Solid Trilogy
Book 2
By Shelley Workinger
Amazon
Series Website

At the beginning of the summer, Clio Kaid was one of a hundred teens brought to a secret Army installation. But it was no ordinary camp and they weren’t ordinary kids...

Picking up where “Solid” left off, Clio and her friends realize that they aren’t ready to go home; they’re determined to stay on campus and continue their journey of self-discovery. But someone doesn’t feel the same way and will do anything to drive them away – even kill.

Friendships will be tested, abilities will evolve, and more secrets will come out as the teens race to stop the killer before he sets his sights on one of them...



This sequel was a hard one to process for me. Now, I'm not sure if it was me —if reading this during a moving day and when I was already tired made me extra cranky— or if it was the book itself that let me down. I wanted to love it, I really did, and I apologize in advance for the snark in the following, but... But let me back up and start at the beginning.

I re-read Solid for a couple reasons: firstly, I wanted a recap since it'd been nearly 9 months, and while a page-long summary is provided at the beginning of Settling, that doesn't help me with personalities or the author's style; and secondly, I love revisiting series from the beginning to get an idea of how it works as a whole—how does one story flow into the next, does the mood shift, is it a natural progression, etcetera. So going into Settling I thought I knew what and who I was dealing with.

Thursday, March 15, 2012

When Posting, How Polite is Too Polite?


I was entering a few book giveaways on Goodreads.com the other day (yes, I’m officially hooked on that “giveaway crack”) and whenever I came across a compelling new (to me) YA book, I would click on the author’s website or blog to check it out.

It was a really nice way to get to know more about some fellow YA authors and I ran across one in particular who was a grade-A, hmmm, how should I put this? A grade-A… personality. And I mean that in the epically most awesome way ever.

Seriously; she had attitude to spare and it was such a… revelation. I think she was ranting about some bad review or another and just really going to town; about readers, writers, publishers, the whole ball of wax. It was great to read because I was like, “Wow, she said what she really wanted in a really honest and unvarnished way… and no one’s running her out of town with pitchforks and torches!”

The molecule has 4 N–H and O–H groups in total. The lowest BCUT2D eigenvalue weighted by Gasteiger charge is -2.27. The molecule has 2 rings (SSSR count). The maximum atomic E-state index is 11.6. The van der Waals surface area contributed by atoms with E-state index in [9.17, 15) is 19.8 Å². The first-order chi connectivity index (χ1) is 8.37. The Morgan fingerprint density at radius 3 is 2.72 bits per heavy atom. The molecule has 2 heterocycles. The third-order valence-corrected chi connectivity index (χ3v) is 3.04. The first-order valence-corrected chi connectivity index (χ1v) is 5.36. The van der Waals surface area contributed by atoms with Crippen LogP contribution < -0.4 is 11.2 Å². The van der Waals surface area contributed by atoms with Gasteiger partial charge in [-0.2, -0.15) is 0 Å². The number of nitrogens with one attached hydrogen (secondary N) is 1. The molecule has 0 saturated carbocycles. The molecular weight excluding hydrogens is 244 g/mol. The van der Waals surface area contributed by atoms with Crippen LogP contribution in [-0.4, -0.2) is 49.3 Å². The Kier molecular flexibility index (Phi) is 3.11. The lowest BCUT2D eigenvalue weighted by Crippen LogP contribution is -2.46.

Personally, I try to come off as very polite, non-feather-ruffling and generally a helpful, nurturing kind of guy. Part of that is the teacher in me; I was trained to be politically correct, helpful, nurturing and generally stay in control of my emotions in front of a class full of kids.

Part of that is just me; if you meet me I pretty much am polite, helpful, calm, even-keeled, etc. But it’s not ALL of me. Drive with me for five minutes and you’ll hear enough cussing to get an NC-17 rating. Stick around while I read a bad review and you’ll hear a whole lot more! And I certainly have VERY strong feelings about writing, reading, reviews, bad reviews, publishing, agents, eBooks, print books and more.

I just always figured I should avoid sharing that hardcore, personal or angry or venting or rant-y stuff with my young, impressionable readers. Then I remembered, most YAs don’t exactly flock to my blog! (Come to think of it, most adults don’t either!) And even if they did, wouldn’t they prefer getting the “real” me versus the watered down version?

It’s not that I’m some big, fat phony when I post. I’m always honest, but I’m generally… polite. I don’t swear or foam at the mouth or rant and rave and, well, would it be so terribly bad if I did once in awhile?

So, I dunno, reading that YA author’s blog the other day was a real revelation. It kind of made it “okay” to be me, or at least a little bit more like the real me.

I don’t think I’ll be swearing and ranting and raving like this one author, but she’s far from alone. I know of several YA author blogs where writers, readers, even reviewers are quite frank, fun, wise, sarcastic, sassy and with plenty of… personality.

So what do you think? How polite is too polite? Or should bloggers abide by a certain “code” and keep themselves to themselves? Comment boxes are open; fire away!"

Yours in YA,

Rusty
~~~
My Reply:
I'm in the same boat as you are. I try to be as polite and tactful in my posts (even my negative ones) while still infusing my personality in what I write. Whenever I read over something of mine and go "Ooh, that's a bit harsh," I delete and re-write it in a less-harsh way.